Add the ISE’s Ctrl + M to Visual Studio Code

As suspected, by me at least, the more I use Microsoft Visual Studio Code, the more I’m going to want to modify it. Remember, I just came into the light with the recent addition of Region support in version 1.17. This desire to modify is no more true than seen in an edit I made today to the keybindings.json file. This file allows one to override the default keyboard shortcuts in order to implement “advanced customizations.” It’s pretty awesome, and well appreciated.

Today I added the section for the Ctrl + M keyboard combination, such as can be seen in the last, or third, section of the below JSON. What’s this do, right? If we think back to the ISE (Microsoft’s Integrated Scripting Environment) you may remember that Ctrl + M collapsed all collapsible sections in the current script, or function. With this change in Visual Studio Code, I can now continue to use Ctrl + M to quickly collapse all the sections in my active function, or script. This is until I realize what the default action of Ctrl + M — Toggle Tab Key Moves Focus — actually does, and I find it necessary. I do want to mention, that I could’ve just went with the new keyboard combination of Ctrl + K Ctrl + 0. Ugh, no thanks for now.

[
    { "key": "ctrl+`",      "command": "workbench.action.terminal.focus",
                               "when": "!terminalFocus"},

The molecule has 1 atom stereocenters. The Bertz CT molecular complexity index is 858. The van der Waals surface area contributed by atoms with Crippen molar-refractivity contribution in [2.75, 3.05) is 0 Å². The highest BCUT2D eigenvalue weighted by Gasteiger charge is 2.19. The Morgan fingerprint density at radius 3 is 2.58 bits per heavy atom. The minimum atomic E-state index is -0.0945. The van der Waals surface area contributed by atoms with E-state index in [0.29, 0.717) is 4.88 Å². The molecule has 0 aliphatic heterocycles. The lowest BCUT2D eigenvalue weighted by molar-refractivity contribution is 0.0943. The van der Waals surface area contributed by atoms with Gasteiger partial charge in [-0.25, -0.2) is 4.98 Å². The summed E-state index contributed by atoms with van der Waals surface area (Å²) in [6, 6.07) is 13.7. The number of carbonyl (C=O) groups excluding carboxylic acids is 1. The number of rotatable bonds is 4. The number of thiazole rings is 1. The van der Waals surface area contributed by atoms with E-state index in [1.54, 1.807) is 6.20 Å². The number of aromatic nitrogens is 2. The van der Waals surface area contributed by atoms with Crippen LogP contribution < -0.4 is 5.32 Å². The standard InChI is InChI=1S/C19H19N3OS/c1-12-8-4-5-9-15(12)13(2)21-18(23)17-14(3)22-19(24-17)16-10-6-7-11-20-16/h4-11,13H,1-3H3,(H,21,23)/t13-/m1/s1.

{ "key": "ctrl+`",      "command": "workbench.action.focusActiveEditorGroup",
                               "when": "terminalFocus"},
    { "key": "ctrl+m",      "command": "editor.foldAll",
                               "when": "editorTextFocus"} 
]

While we’re here, I might as well mention (a.k.a. help myself remember), what the first two sections in my keybindings.json file do, as well. These allow me to use Ctrl + ` to switch focus between the editor on top, where I write my code, and the terminal below, where I can run PowerShell commands interactively. While that’s all for this post, I won’t be surprised if I’m back here updating it with new additions I make to my keybindings.json file.

As a newbie to Visual Studio Code for PowerShell development, I already don’t like even seeing the ISE. It’s pretty amazing what Region support in Visual Studio Code did to me.

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